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The sumptuous floor mosaics covering the floors of the churches in the Eastern and the Western Roman Empire in the 4-6th centuries, are made of all sorts of materials: marble, pebbles, ceramics, glass. For covering of large spaces, geometrical combinations of rhombuses, circles and rosettes are preferred, as they can repeat endlessly and form immense number of patterns
In Philippopolis, there is a local mosaic atelier, which decorates the floors of the big public buildings and the homes of wealthy citizens.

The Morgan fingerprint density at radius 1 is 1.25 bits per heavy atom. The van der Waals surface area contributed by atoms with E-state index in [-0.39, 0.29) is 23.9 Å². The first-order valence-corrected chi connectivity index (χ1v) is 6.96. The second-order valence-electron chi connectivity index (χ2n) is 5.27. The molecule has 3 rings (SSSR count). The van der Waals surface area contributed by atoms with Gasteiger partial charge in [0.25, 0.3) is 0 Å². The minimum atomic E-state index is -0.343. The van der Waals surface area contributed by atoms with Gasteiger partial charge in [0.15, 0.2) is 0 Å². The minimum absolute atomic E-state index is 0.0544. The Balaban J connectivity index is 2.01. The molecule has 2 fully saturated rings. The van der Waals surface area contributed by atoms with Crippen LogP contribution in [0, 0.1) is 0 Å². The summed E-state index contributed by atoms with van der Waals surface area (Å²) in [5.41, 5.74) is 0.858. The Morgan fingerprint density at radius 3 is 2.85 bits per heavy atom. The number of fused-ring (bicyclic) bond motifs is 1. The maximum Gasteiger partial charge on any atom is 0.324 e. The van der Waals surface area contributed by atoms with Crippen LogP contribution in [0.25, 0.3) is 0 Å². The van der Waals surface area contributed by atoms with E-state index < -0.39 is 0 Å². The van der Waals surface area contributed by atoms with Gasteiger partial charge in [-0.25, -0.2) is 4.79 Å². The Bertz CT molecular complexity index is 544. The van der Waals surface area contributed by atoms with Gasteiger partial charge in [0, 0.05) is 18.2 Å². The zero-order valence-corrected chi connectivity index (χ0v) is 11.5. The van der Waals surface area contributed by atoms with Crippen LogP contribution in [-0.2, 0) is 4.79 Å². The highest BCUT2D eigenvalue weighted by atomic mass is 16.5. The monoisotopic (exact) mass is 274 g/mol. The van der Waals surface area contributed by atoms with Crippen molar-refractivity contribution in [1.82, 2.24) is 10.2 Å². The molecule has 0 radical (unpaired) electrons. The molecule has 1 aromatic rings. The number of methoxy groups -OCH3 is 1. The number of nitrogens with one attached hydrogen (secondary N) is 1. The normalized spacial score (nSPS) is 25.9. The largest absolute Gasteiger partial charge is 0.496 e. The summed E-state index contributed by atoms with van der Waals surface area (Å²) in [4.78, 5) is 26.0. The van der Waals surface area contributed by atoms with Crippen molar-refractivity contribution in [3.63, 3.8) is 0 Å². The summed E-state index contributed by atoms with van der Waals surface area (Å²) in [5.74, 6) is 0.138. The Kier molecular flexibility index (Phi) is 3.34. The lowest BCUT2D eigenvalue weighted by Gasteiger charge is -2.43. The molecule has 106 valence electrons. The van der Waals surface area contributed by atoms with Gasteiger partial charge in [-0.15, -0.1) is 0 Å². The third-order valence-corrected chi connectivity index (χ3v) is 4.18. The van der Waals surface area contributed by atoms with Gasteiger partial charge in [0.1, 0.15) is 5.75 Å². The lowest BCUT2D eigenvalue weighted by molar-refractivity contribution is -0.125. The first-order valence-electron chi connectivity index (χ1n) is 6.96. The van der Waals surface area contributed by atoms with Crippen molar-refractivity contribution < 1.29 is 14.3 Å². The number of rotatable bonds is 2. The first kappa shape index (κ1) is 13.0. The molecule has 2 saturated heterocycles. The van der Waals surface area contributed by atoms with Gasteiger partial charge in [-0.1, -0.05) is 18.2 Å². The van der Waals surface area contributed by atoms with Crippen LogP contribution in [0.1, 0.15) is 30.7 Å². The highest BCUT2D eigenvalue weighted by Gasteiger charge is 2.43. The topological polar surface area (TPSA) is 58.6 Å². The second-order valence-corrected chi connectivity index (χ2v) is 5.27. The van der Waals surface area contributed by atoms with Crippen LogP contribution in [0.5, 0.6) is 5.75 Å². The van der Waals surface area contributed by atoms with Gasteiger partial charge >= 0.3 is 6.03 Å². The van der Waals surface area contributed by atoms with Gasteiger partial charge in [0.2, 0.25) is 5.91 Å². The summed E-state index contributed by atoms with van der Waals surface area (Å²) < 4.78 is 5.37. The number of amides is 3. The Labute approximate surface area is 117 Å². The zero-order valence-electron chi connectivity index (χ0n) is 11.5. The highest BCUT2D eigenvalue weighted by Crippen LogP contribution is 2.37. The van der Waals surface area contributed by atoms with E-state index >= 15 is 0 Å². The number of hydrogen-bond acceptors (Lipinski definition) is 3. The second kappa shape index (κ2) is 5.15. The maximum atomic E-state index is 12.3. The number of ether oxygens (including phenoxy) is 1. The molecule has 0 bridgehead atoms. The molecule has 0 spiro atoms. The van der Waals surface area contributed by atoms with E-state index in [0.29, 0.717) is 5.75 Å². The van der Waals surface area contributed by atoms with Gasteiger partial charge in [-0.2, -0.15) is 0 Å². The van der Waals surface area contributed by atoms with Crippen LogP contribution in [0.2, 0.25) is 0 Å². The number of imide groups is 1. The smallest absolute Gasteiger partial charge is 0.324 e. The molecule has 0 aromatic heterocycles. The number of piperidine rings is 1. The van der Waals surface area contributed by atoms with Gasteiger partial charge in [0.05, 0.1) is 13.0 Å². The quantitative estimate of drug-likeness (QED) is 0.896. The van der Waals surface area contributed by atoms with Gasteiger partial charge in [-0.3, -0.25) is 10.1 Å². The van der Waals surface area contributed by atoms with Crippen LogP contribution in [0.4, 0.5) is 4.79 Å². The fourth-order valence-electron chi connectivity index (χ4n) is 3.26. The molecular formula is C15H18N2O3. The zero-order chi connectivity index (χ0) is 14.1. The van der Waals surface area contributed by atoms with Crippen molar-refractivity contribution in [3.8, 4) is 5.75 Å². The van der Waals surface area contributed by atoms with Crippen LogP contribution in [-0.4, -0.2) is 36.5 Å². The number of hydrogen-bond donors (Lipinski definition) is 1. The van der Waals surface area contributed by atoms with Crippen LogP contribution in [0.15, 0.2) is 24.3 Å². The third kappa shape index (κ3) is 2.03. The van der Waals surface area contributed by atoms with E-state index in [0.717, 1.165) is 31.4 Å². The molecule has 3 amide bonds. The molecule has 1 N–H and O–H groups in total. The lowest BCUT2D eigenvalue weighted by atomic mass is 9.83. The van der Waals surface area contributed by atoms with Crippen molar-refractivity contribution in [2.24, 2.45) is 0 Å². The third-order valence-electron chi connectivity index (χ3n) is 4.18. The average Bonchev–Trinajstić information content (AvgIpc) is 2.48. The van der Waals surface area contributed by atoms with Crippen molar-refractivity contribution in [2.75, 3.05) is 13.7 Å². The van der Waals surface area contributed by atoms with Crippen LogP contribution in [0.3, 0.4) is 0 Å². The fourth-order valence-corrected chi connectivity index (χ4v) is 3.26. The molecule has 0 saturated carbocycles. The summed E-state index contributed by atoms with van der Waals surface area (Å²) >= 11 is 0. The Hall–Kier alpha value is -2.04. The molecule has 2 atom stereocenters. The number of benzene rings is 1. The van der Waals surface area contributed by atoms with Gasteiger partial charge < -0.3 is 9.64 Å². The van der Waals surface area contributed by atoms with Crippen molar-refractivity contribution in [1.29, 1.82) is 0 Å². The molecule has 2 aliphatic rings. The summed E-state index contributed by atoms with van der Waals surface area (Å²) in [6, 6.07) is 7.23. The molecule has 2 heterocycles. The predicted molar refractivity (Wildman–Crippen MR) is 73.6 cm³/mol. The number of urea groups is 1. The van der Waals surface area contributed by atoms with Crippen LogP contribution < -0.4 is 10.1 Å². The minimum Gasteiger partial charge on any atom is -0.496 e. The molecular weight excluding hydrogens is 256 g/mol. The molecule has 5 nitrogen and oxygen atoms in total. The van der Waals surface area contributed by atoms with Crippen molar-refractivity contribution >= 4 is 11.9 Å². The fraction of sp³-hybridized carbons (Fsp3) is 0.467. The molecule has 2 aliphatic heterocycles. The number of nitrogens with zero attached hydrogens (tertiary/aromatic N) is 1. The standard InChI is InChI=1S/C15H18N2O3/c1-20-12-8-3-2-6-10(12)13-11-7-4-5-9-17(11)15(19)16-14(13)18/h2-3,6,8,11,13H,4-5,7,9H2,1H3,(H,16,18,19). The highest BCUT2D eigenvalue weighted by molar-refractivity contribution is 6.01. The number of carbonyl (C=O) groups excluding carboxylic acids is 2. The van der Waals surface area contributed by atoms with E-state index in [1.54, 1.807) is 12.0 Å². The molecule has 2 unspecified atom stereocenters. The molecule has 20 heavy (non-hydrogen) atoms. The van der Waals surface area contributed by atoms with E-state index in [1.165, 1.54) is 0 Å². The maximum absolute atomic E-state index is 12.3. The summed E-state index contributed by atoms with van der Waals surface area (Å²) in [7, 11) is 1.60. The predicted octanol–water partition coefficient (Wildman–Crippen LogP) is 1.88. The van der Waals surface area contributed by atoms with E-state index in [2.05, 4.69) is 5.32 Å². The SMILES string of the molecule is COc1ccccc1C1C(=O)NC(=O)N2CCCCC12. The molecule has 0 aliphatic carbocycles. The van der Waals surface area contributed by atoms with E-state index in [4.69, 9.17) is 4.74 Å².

For the early Christians, these mosaics have their meanings and transcend messages. The stag, for example, is not in the baptistery of the Small Basilica by accident. The stag represents the soul of the Christian, aiming at the faith and the truth. The dove symbolizes the Holy Spirit, who appears at the baptism of Jesus in the Jordan river. The vase represents the vessel where heavenly myrrh is collected. The Solomon's Knot is an old symbol with many meanings, and can be interpreted as a depiction of eternity, and of faith. The rosetta predates Christianity. For the Christians, it symbolizes the blood of Jesus. The swastika is an ancient cosmic symbol, and the meander is interpreted as a simplified labyrinth.

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